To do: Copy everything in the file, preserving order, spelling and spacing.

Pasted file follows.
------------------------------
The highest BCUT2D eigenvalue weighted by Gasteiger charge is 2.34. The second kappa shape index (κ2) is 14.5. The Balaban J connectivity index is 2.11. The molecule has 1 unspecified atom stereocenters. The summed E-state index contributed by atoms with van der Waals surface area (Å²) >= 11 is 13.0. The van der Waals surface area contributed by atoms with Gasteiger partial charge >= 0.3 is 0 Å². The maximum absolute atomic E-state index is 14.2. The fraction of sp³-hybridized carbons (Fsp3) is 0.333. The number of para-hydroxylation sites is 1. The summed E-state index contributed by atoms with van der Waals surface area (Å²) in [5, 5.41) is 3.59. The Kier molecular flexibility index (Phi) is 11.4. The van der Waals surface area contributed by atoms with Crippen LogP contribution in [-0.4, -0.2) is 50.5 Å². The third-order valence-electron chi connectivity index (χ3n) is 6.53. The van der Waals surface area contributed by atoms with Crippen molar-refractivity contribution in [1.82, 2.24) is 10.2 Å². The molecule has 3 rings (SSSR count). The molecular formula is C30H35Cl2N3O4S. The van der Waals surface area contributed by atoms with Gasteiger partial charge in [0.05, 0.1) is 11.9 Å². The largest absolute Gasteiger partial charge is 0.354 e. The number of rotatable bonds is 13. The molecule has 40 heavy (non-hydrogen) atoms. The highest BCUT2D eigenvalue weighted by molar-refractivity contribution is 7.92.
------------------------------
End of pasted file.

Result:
The highest BCUT2D eigenvalue weighted by Gasteiger charge is 2.34. The second kappa shape index (κ2) is 14.5. The Balaban J connectivity index is 2.11. The molecule has 1 unspecified atom stereocenters. The summed E-state index contributed by atoms with van der Waals surface area (Å²) >= 11 is 13.0. The van der Waals surface area contributed by atoms with Gasteiger partial charge >= 0.3 is 0 Å². The maximum absolute atomic E-state index is 14.2. The fraction of sp³-hybridized carbons (Fsp3) is 0.333. The number of para-hydroxylation sites is 1. The summed E-state index contributed by atoms with van der Waals surface area (Å²) in [5, 5.41) is 3.59. The Kier molecular flexibility index (Phi) is 11.4. The van der Waals surface area contributed by atoms with Crippen LogP contribution in [-0.4, -0.2) is 50.5 Å². The third-order valence-electron chi connectivity index (χ3n) is 6.53. The van der Waals surface area contributed by atoms with Crippen molar-refractivity contribution in [1.82, 2.24) is 10.2 Å². The molecule has 3 rings (SSSR count). The molecular formula is C30H35Cl2N3O4S. The van der Waals surface area contributed by atoms with Gasteiger partial charge in [0.05, 0.1) is 11.9 Å². The largest absolute Gasteiger partial charge is 0.354 e. The number of rotatable bonds is 13. The molecule has 40 heavy (non-hydrogen) atoms. The highest BCUT2D eigenvalue weighted by molar-refractivity contribution is 7.92.